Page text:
Embodiments of invention generally relate to semiconductor devices, and more particularly to semiconductor structures utilizing a transistor gate. For example, a FinFET device may include a plurality of fins formed in a wafer and the gate formed orthogonal to the fins may cover a portion of the fins. The portion of the fins covered by the gate may serve as a channel region of the device. Portions of the fins may also extend out from under the gate and may serve as source and drain regions of the device. In addition to being a FinFET device, semiconductor structure 10 may also be a planar device, a nanowire device, etc. Semiconductor structure 10 is generally implemented with gate last fabrication process techniques. As opposed to gate last processes, in gate first processes, metal layers are formed and patterned to form gate structures followed by subsequent processing such as forming of the source and drain, forming spacers and depositing of an interlevel dielectric. In a gate last process, a dummy gate structure is formed followed by subsequent processing including formation of the source and drain, formation of spacers and deposition of the interlevel dielectric. Thereafter, the dummy gate structure is removed followed by deposition of a replacement gate structure.

FIG. 1 depicts a cross section view of an exemplary semiconductor structure 10 at an intermediate stage of semiconductor device fabrication. In various embodiments, semiconductor structure 10 includes source drain (S/D) regions 40 and extension regions 90. Generally, S/D regions 40 consist of a first material that may be chosen to e.g. to satisfy contact resistance and doping requirements, etc. Extension regions 90 consist of a different material with relatively higher mobility and dopants, etc. In certain embodiments, extension regions 90 are formed by epitaxial formation, subsequent to removal of a sacrificial gate and sacrificial dielectric layer in a replacement gate fabrication process. In certain embodiments, utilizing the heterogeneous materials of S/D regions 40 and extension regions 90, structure 10 benefits from lower contact resistance (e.g. between 1E-9 ohm cm2 and 1E-8 ohm cm2, etc.), lower spreading resistance (e.g. between 500 ohm/square and 5000 ohm/square, etc.), lower extension resistance (e.g. between 500 ohm/square and 2000 ohm/square, etc.), well defined junction region positioning under the spacer, etc.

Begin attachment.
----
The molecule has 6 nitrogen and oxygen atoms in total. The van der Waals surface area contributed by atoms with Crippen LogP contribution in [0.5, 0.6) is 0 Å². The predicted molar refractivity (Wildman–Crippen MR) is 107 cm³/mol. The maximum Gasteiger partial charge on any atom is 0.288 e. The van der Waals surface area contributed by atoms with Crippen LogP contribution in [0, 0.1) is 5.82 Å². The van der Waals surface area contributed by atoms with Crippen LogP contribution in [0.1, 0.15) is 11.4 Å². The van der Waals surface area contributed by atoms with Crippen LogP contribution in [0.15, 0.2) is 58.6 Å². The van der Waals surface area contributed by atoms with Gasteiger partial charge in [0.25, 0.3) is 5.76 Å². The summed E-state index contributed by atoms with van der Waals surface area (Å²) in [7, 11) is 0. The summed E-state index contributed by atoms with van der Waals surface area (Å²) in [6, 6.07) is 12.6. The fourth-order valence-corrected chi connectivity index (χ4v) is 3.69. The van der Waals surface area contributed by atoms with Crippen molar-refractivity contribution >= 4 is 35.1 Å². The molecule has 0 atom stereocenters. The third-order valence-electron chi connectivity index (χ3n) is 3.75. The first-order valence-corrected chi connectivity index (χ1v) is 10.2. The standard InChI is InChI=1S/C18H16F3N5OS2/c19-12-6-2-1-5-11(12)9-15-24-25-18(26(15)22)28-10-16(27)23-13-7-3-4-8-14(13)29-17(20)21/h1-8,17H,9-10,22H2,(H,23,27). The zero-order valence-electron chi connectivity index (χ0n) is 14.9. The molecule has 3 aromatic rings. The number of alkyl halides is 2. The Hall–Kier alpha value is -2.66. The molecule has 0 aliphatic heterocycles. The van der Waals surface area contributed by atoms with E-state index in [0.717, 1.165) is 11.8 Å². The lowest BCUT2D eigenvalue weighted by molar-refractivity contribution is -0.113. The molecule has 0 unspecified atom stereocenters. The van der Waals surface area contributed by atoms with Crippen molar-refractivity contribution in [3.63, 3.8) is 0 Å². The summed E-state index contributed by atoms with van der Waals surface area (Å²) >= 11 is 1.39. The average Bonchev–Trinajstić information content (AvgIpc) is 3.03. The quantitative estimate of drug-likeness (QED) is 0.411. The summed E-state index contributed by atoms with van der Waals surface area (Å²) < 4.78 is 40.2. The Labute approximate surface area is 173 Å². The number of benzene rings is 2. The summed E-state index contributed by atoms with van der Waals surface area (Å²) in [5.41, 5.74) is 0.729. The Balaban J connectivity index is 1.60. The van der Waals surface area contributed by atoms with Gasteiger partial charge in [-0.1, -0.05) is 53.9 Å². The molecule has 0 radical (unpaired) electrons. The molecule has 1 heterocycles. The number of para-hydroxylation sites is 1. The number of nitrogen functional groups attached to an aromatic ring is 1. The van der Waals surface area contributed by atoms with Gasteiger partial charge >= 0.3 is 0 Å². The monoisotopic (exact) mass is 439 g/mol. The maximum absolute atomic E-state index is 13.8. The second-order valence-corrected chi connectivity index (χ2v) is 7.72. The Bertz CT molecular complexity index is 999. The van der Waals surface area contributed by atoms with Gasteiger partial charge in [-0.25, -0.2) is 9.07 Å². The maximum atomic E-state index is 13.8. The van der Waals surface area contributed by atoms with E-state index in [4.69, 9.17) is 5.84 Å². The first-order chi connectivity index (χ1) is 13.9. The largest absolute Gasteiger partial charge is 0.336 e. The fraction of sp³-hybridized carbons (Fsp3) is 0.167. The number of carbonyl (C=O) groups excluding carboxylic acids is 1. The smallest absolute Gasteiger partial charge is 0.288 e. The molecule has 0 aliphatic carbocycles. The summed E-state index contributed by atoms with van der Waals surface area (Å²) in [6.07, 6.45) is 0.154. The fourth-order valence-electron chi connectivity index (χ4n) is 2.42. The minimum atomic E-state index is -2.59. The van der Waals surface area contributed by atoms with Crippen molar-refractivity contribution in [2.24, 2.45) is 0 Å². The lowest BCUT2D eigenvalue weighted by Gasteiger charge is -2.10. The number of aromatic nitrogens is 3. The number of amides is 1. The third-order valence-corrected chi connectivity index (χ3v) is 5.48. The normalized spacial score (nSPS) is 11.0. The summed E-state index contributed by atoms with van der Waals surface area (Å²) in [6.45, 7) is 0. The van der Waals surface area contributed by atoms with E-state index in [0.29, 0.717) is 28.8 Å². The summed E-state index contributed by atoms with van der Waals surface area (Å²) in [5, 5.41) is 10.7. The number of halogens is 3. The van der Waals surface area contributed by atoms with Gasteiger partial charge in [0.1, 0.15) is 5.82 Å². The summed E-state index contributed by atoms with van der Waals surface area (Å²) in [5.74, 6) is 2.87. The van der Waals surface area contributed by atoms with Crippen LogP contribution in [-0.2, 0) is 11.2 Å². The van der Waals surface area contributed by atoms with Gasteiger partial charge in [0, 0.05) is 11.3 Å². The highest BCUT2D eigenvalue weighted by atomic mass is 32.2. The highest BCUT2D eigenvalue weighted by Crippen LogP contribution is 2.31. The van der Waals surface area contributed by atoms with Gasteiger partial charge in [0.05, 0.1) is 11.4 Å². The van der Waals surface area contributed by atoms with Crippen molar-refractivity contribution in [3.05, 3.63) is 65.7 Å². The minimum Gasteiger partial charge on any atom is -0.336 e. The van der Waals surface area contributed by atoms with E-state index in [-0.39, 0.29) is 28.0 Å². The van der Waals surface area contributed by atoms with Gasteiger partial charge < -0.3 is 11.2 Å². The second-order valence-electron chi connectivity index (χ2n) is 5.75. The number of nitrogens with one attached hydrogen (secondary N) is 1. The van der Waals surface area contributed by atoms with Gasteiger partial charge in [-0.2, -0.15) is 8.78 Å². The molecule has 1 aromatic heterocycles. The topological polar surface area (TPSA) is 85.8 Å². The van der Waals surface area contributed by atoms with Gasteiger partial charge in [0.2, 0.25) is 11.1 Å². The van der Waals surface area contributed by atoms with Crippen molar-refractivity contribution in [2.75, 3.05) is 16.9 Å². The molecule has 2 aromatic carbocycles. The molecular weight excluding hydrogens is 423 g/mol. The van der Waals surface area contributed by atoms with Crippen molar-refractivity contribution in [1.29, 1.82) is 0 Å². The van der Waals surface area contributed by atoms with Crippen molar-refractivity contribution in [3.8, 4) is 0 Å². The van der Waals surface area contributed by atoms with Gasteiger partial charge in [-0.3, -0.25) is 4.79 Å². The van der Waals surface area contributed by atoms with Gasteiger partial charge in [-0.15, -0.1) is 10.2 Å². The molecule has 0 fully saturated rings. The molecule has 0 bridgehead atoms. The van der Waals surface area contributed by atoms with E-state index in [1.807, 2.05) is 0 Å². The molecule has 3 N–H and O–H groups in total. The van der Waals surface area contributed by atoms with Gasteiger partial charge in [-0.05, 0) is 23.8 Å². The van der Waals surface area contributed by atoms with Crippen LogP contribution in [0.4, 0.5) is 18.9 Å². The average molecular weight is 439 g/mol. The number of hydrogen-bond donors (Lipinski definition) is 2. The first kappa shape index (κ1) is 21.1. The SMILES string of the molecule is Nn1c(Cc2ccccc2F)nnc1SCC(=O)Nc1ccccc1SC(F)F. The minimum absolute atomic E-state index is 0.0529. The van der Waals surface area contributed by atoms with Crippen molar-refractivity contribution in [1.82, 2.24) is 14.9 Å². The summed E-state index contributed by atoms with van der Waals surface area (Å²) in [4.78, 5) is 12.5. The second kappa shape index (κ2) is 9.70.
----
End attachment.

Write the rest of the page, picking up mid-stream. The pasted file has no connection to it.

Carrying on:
Referring now to the FIG. 2-FIG. 18 exemplary process steps of fabricating exemplary semiconductor structures 10, in accordance with various embodiments of the present invention, are shown and further described. It should be noted that the figures depict a cross section view of structure 10 oriented such that a view perpendicular to the length of a gate structure are depicted. Furthermore, it should be noted that while this description may refer to some components of the structure 10 in the singular tense, more than one component may implemented or depicted throughout the figures. The specific number of components depicted in the figures and the cross section orientation was chosen for illustrative purposes only.

FIG. 2 depicts a cross section view of a semiconductor structure 10 at an intermediate stage of semiconductor device fabrication, in accordance with various embodiments of the present invention. At this stage of fabrication, a sacrificial dielectric layer 16 is formed upon a semiconductor substrate 15.

Substrate 15 may be, for example, a bulk semiconductor substrate or a layered substrate, such as a silicon-on-insulator (SOI), a SiGe-on-insulator (SGOI) or III-V on insulator. When substrate 15 is an SOI substrate, it may include a base substrate, a buried dielectric layer formed on top of the base substrate, and a SOI layer formed on top of the buried dielectric layer. The buried dielectric layer may isolate the SOI layer from the base substrate. The base substrate may be made from any of several known semiconductor materials such as, for example, silicon, germanium, silicon-germanium alloy, silicon carbide, silicon-germanium carbide alloy, or other similar semiconductor materials. Non-limiting examples of compound semiconductor materials include gallium arsenide, indium arsenide, and indium phosphide. Typically, the base substrate may be about, but is not limited to, several hundred microns thick. For example, the base substrate may have a thickness ranging from 0.5 mm to about 1.5 mm.

The buried dielectric layer may include any of several dielectric materials, for example, oxides, nitrides and oxynitrides of silicon. The buried dielectric layer may also include oxides, nitrides and oxynitrides of elements other than silicon. In addition, the buried dielectric layer may include crystalline or non-crystalline dielectric material. Moreover, the buried dielectric layer may be formed using any of several known methods, for example, thermal or plasma oxidation or nitridation methods, chemical vapor deposition methods, and physical vapor deposition methods. The buried dielectric layer may have a thickness ranging from about 5 nm to about 250 nm. In one embodiment, the buried dielectric layer may have a thickness ranging from about 120 nm to about 200 nm.